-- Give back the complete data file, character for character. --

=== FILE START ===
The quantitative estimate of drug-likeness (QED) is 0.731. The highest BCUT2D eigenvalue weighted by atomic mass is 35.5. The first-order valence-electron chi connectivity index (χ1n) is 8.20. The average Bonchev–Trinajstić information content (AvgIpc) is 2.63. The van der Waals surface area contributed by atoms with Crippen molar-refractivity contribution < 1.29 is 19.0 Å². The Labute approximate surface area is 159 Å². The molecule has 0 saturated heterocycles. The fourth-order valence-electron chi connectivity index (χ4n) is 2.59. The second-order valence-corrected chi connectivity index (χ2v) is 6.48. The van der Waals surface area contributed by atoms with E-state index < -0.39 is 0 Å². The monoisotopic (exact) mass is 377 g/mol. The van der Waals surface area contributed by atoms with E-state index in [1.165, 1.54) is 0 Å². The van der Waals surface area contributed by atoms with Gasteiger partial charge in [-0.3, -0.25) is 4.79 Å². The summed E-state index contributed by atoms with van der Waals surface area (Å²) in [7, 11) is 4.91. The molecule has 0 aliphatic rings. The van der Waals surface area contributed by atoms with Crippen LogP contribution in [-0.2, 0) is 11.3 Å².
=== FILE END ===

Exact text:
The quantitative estimate of drug-likeness (QED) is 0.731. The highest BCUT2D eigenvalue weighted by atomic mass is 35.5. The first-order valence-electron chi connectivity index (χ1n) is 8.20. The average Bonchev–Trinajstić information content (AvgIpc) is 2.63. The van der Waals surface area contributed by atoms with Crippen molar-refractivity contribution < 1.29 is 19.0 Å². The Labute approximate surface area is 159 Å². The molecule has 0 saturated heterocycles. The fourth-order valence-electron chi connectivity index (χ4n) is 2.59. The second-order valence-corrected chi connectivity index (χ2v) is 6.48. The van der Waals surface area contributed by atoms with E-state index < -0.39 is 0 Å². The monoisotopic (exact) mass is 377 g/mol. The van der Waals surface area contributed by atoms with E-state index in [1.165, 1.54) is 0 Å². The van der Waals surface area contributed by atoms with Gasteiger partial charge in [-0.3, -0.25) is 4.79 Å². The summed E-state index contributed by atoms with van der Waals surface area (Å²) in [7, 11) is 4.91. The molecule has 0 aliphatic rings. The van der Waals surface area contributed by atoms with Crippen LogP contribution in [-0.2, 0) is 11.3 Å².